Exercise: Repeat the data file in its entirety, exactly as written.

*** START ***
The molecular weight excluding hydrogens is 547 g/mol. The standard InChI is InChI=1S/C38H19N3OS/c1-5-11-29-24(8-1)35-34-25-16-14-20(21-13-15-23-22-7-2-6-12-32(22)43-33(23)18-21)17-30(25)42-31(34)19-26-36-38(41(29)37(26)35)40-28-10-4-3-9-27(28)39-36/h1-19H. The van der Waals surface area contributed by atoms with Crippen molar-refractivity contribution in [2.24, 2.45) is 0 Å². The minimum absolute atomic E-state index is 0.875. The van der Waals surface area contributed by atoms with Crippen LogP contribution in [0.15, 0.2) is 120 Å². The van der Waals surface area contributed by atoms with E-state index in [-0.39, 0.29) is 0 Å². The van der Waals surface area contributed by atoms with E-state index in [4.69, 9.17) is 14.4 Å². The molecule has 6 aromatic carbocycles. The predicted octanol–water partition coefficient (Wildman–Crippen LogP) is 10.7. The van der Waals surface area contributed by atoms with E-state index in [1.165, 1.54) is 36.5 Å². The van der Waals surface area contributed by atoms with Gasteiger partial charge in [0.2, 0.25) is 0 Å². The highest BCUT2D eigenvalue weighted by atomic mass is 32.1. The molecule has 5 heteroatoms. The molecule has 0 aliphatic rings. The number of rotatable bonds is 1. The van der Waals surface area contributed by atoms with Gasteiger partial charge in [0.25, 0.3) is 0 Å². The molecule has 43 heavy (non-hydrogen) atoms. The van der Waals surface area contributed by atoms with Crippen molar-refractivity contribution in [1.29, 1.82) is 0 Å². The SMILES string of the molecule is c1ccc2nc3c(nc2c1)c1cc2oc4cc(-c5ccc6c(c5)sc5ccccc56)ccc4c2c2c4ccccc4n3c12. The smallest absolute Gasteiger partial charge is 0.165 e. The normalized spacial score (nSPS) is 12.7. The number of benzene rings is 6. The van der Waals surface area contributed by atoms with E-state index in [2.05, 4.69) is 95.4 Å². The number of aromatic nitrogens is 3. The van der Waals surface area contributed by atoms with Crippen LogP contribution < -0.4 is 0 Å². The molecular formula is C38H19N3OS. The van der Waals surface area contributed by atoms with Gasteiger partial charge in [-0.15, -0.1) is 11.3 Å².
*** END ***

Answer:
The molecular weight excluding hydrogens is 547 g/mol. The standard InChI is InChI=1S/C38H19N3OS/c1-5-11-29-24(8-1)35-34-25-16-14-20(21-13-15-23-22-7-2-6-12-32(22)43-33(23)18-21)17-30(25)42-31(34)19-26-36-38(41(29)37(26)35)40-28-10-4-3-9-27(28)39-36/h1-19H. The van der Waals surface area contributed by atoms with Crippen molar-refractivity contribution in [2.24, 2.45) is 0 Å². The minimum absolute atomic E-state index is 0.875. The van der Waals surface area contributed by atoms with Crippen LogP contribution in [0.15, 0.2) is 120 Å². The van der Waals surface area contributed by atoms with E-state index in [-0.39, 0.29) is 0 Å². The van der Waals surface area contributed by atoms with E-state index in [4.69, 9.17) is 14.4 Å². The molecule has 6 aromatic carbocycles. The predicted octanol–water partition coefficient (Wildman–Crippen LogP) is 10.7. The van der Waals surface area contributed by atoms with E-state index in [1.165, 1.54) is 36.5 Å². The van der Waals surface area contributed by atoms with Gasteiger partial charge in [0.2, 0.25) is 0 Å². The highest BCUT2D eigenvalue weighted by atomic mass is 32.1. The molecule has 5 heteroatoms. The molecule has 0 aliphatic rings. The number of rotatable bonds is 1. The van der Waals surface area contributed by atoms with Gasteiger partial charge in [0.25, 0.3) is 0 Å². The molecule has 43 heavy (non-hydrogen) atoms. The van der Waals surface area contributed by atoms with Crippen molar-refractivity contribution in [1.29, 1.82) is 0 Å². The SMILES string of the molecule is c1ccc2nc3c(nc2c1)c1cc2oc4cc(-c5ccc6c(c5)sc5ccccc56)ccc4c2c2c4ccccc4n3c12. The smallest absolute Gasteiger partial charge is 0.165 e. The normalized spacial score (nSPS) is 12.7. The number of benzene rings is 6. The van der Waals surface area contributed by atoms with E-state index in [2.05, 4.69) is 95.4 Å². The number of aromatic nitrogens is 3. The van der Waals surface area contributed by atoms with Crippen LogP contribution < -0.4 is 0 Å². The molecular formula is C38H19N3OS. The van der Waals surface area contributed by atoms with Gasteiger partial charge in [-0.15, -0.1) is 11.3 Å².